Such painful introspection applies in particular to Ray in “Dusk Rings a Bell,” who is both an extension of Mr. Sparks’s gallery of problem portraits and a departure into more penetrating emotional territory.

A summer-house caretaker mowing lawns in a quiet Delaware beach town, Ray spent 10 years in prison for his bystander role in a hate crime, and he continues to carry images of that violence with him every day. In Mr. Sparks’s soft-spoken performance, Ray lives in a melancholy limbo between searching for redemption and being reconciled to its impossibility.

The play co-stars Kate Walsh, of the ABC dramas “Grey’s Anatomy” and “Private Practice,” as Molly, an emotionally unfulfilled CNN executive who has a chance encounter with Ray 25 years after they shared a kiss on a lifeguard stand.

That setup might sound closer to another Sparks — the popular novelist Nicholas Sparks, who is no relation to the actor — but the intimate duet orchestrated by Mr. Belber and Sam Gold, who directed the production at Atlantic Stage 2 in Chelsea, is no syrupy affair.

A significant part of the play’s complexity comes from the subtlety and thoughtfulness of Mr. Sparks’s performance, and from the natural chemistry between him and Ms. Walsh as two people reaching for an unlikely shot at love. She’s compulsively verbal and physical; he’s taciturn and largely passive. Yet in a performance built around watching, listening and contemplating, Mr. Sparks injects laconic Ray with sly touches of prickly humor.

Simultaneously awkward and self-possessed, he has the sleepy delivery and needling cynicism of Bill Murray and the haunted intensity of Daniel Craig. Groundedness, heart, humanity and vulnerability are among the characteristics Ms. Walsh said he brings to the part. Mr. Belber adds genuineness to that list.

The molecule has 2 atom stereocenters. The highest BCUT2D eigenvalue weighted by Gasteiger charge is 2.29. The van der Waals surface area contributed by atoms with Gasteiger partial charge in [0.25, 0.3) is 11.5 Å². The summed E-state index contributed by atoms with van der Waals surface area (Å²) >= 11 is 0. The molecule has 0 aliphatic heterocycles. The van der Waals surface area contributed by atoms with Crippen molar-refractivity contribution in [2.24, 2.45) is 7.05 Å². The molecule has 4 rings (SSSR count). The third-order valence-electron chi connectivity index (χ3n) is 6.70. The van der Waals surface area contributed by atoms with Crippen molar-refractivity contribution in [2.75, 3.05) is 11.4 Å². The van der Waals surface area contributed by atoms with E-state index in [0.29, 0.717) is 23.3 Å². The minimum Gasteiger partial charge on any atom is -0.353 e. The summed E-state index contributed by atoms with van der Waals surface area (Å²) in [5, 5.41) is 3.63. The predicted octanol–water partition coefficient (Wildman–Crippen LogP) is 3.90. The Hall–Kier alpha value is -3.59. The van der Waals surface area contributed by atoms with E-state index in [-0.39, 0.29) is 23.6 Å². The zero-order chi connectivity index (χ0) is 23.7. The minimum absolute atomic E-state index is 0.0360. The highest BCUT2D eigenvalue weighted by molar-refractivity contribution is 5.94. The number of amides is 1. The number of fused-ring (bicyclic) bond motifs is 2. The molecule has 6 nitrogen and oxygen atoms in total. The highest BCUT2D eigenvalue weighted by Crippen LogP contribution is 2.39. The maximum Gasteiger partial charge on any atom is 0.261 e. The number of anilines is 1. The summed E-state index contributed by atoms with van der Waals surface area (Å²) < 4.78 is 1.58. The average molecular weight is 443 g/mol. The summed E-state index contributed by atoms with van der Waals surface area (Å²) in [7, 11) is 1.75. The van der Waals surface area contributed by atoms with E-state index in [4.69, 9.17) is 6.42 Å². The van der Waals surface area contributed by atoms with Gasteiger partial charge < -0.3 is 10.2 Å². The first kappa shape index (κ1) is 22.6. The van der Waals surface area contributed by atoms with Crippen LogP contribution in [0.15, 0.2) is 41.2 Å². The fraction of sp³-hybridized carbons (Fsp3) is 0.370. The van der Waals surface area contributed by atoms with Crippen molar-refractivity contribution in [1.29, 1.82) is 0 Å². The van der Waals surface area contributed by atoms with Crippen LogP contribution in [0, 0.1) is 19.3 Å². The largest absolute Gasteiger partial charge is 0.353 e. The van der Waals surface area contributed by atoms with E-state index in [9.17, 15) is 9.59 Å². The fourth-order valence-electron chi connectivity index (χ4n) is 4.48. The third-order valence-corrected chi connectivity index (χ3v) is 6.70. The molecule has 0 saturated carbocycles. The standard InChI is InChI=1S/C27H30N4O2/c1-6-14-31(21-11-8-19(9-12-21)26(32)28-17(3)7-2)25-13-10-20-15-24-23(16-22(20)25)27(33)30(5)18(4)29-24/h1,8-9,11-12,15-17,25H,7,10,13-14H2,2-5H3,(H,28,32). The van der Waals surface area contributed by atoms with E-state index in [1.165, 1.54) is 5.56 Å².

“He’s incredibly humble and absolutely honest,” Ms. Walsh said in a phone interview. “There’s never a false note.

“The piece itself is so exposing. The only thing either of us has is our clothes. So we have our pockets, and we have each other. From Day 1 Paul was just so present and available. It’s an odd piece, and if you don’t have someone that’s completely available to you, it would be a disaster.”




Stage Scenes: Paul Sparks

Photos from some of the actor’s past stage performances



Molly and Ray unexpectedly meet 25 years after a one-afternoon adolescent fling. She has a successful media career; he owns a small landscaping business. Both begin to romanticize their chance reunion, but a renewed connection is disrupted when Ray discloses the details of a crime that left him incarcerated for ten years. Their encounter reveals two vastly different paths taken and two lonely souls attempting to reclaim a moment of possibility, when they were young and perhaps at their very best.


DUSK RINGS A BELL plays Tuesday – Saturday at 7:30p and Saturday and Sunday at 2:30pm.There will be a Wednesday matinee at 2:30pm on June 23.


All non-member tickets are $50 and available by calling Ticket Central at 212-279-4200 (ticketcentral.com) or in person at ATLANTIC STAGE 2’s box office located at 330 West 16th Street (between 8th and 9th Avenues). 


For general inquiries and group sales for both the main stage Linda Gross Theater and Atlantic Stage 2, call 212-645-1242.